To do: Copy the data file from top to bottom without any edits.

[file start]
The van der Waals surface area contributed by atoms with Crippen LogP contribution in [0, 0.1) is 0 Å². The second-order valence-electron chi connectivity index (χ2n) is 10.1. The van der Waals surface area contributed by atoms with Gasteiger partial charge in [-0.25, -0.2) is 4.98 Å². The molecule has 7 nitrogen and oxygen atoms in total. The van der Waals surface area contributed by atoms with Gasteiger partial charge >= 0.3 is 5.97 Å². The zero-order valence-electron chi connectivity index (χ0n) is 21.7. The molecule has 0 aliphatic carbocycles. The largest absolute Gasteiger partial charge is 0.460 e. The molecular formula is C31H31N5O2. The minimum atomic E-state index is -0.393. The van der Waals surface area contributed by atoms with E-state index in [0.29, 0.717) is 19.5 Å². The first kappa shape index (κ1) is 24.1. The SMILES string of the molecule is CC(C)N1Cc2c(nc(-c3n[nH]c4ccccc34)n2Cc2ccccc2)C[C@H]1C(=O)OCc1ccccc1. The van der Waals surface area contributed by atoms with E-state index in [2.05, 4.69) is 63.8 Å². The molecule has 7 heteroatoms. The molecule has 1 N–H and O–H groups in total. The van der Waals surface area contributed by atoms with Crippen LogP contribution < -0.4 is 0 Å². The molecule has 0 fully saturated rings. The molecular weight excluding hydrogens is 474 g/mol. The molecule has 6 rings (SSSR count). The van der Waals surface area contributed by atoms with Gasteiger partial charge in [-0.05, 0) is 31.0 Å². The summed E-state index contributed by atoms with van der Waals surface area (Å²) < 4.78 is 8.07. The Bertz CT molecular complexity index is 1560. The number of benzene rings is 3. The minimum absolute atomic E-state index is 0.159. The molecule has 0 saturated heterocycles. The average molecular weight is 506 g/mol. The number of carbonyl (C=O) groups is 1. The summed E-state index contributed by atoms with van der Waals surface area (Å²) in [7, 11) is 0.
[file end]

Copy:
The van der Waals surface area contributed by atoms with Crippen LogP contribution in [0, 0.1) is 0 Å². The second-order valence-electron chi connectivity index (χ2n) is 10.1. The van der Waals surface area contributed by atoms with Gasteiger partial charge in [-0.25, -0.2) is 4.98 Å². The molecule has 7 nitrogen and oxygen atoms in total. The van der Waals surface area contributed by atoms with Gasteiger partial charge >= 0.3 is 5.97 Å². The zero-order valence-electron chi connectivity index (χ0n) is 21.7. The molecule has 0 aliphatic carbocycles. The largest absolute Gasteiger partial charge is 0.460 e. The molecular formula is C31H31N5O2. The minimum atomic E-state index is -0.393. The van der Waals surface area contributed by atoms with E-state index in [0.29, 0.717) is 19.5 Å². The first kappa shape index (κ1) is 24.1. The SMILES string of the molecule is CC(C)N1Cc2c(nc(-c3n[nH]c4ccccc34)n2Cc2ccccc2)C[C@H]1C(=O)OCc1ccccc1. The van der Waals surface area contributed by atoms with E-state index in [2.05, 4.69) is 63.8 Å². The molecule has 7 heteroatoms. The molecule has 1 N–H and O–H groups in total. The van der Waals surface area contributed by atoms with Crippen LogP contribution < -0.4 is 0 Å². The molecule has 0 fully saturated rings. The molecular weight excluding hydrogens is 474 g/mol. The molecule has 6 rings (SSSR count). The van der Waals surface area contributed by atoms with Gasteiger partial charge in [-0.05, 0) is 31.0 Å². The summed E-state index contributed by atoms with van der Waals surface area (Å²) < 4.78 is 8.07. The Bertz CT molecular complexity index is 1560. The number of benzene rings is 3. The minimum absolute atomic E-state index is 0.159. The molecule has 0 saturated heterocycles. The average molecular weight is 506 g/mol. The number of carbonyl (C=O) groups is 1. The summed E-state index contributed by atoms with van der Waals surface area (Å²) in [7, 11) is 0.